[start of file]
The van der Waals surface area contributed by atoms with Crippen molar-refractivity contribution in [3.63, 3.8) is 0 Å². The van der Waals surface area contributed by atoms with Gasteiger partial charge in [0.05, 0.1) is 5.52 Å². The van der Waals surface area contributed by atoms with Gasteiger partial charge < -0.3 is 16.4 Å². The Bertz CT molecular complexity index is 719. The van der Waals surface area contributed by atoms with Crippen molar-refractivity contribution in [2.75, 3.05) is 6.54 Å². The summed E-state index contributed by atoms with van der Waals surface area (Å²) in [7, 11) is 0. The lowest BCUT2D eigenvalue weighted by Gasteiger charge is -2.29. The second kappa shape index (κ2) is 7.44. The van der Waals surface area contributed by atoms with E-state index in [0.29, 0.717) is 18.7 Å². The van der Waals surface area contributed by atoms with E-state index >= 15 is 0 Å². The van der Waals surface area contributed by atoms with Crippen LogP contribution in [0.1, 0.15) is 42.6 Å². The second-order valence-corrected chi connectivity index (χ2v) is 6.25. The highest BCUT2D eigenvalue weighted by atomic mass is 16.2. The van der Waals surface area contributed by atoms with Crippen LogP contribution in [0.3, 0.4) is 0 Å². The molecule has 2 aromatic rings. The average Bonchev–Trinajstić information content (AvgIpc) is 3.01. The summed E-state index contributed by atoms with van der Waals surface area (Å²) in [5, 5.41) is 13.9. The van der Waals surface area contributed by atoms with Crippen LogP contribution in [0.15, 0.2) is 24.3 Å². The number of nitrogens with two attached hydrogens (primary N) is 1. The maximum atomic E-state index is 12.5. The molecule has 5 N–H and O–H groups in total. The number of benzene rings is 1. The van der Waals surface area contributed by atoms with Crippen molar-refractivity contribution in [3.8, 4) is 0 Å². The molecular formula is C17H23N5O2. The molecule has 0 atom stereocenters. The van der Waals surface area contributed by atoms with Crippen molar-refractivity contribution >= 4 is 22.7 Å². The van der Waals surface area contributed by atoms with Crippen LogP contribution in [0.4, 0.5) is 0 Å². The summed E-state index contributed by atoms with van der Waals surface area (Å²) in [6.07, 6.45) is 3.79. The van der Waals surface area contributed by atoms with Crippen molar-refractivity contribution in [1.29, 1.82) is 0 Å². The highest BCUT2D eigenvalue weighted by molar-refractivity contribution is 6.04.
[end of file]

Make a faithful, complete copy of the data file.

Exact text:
The van der Waals surface area contributed by atoms with Crippen molar-refractivity contribution in [3.63, 3.8) is 0 Å². The van der Waals surface area contributed by atoms with Gasteiger partial charge in [0.05, 0.1) is 5.52 Å². The van der Waals surface area contributed by atoms with Gasteiger partial charge < -0.3 is 16.4 Å². The Bertz CT molecular complexity index is 719. The van der Waals surface area contributed by atoms with Crippen molar-refractivity contribution in [2.75, 3.05) is 6.54 Å². The summed E-state index contributed by atoms with van der Waals surface area (Å²) in [7, 11) is 0. The lowest BCUT2D eigenvalue weighted by Gasteiger charge is -2.29. The second kappa shape index (κ2) is 7.44. The van der Waals surface area contributed by atoms with E-state index in [0.29, 0.717) is 18.7 Å². The van der Waals surface area contributed by atoms with E-state index >= 15 is 0 Å². The van der Waals surface area contributed by atoms with Crippen LogP contribution in [0.1, 0.15) is 42.6 Å². The second-order valence-corrected chi connectivity index (χ2v) is 6.25. The highest BCUT2D eigenvalue weighted by atomic mass is 16.2. The van der Waals surface area contributed by atoms with Crippen LogP contribution in [0.3, 0.4) is 0 Å². The molecule has 2 aromatic rings. The average Bonchev–Trinajstić information content (AvgIpc) is 3.01. The summed E-state index contributed by atoms with van der Waals surface area (Å²) in [5, 5.41) is 13.9. The van der Waals surface area contributed by atoms with Crippen LogP contribution in [0.15, 0.2) is 24.3 Å². The number of nitrogens with two attached hydrogens (primary N) is 1. The maximum atomic E-state index is 12.5. The molecule has 5 N–H and O–H groups in total. The number of benzene rings is 1. The van der Waals surface area contributed by atoms with Crippen molar-refractivity contribution in [3.8, 4) is 0 Å². The molecular formula is C17H23N5O2. The molecule has 0 atom stereocenters. The van der Waals surface area contributed by atoms with Crippen molar-refractivity contribution >= 4 is 22.7 Å². The van der Waals surface area contributed by atoms with Crippen LogP contribution in [0.4, 0.5) is 0 Å². The summed E-state index contributed by atoms with van der Waals surface area (Å²) in [6.07, 6.45) is 3.79. The van der Waals surface area contributed by atoms with Crippen molar-refractivity contribution in [1.29, 1.82) is 0 Å². The highest BCUT2D eigenvalue weighted by molar-refractivity contribution is 6.04.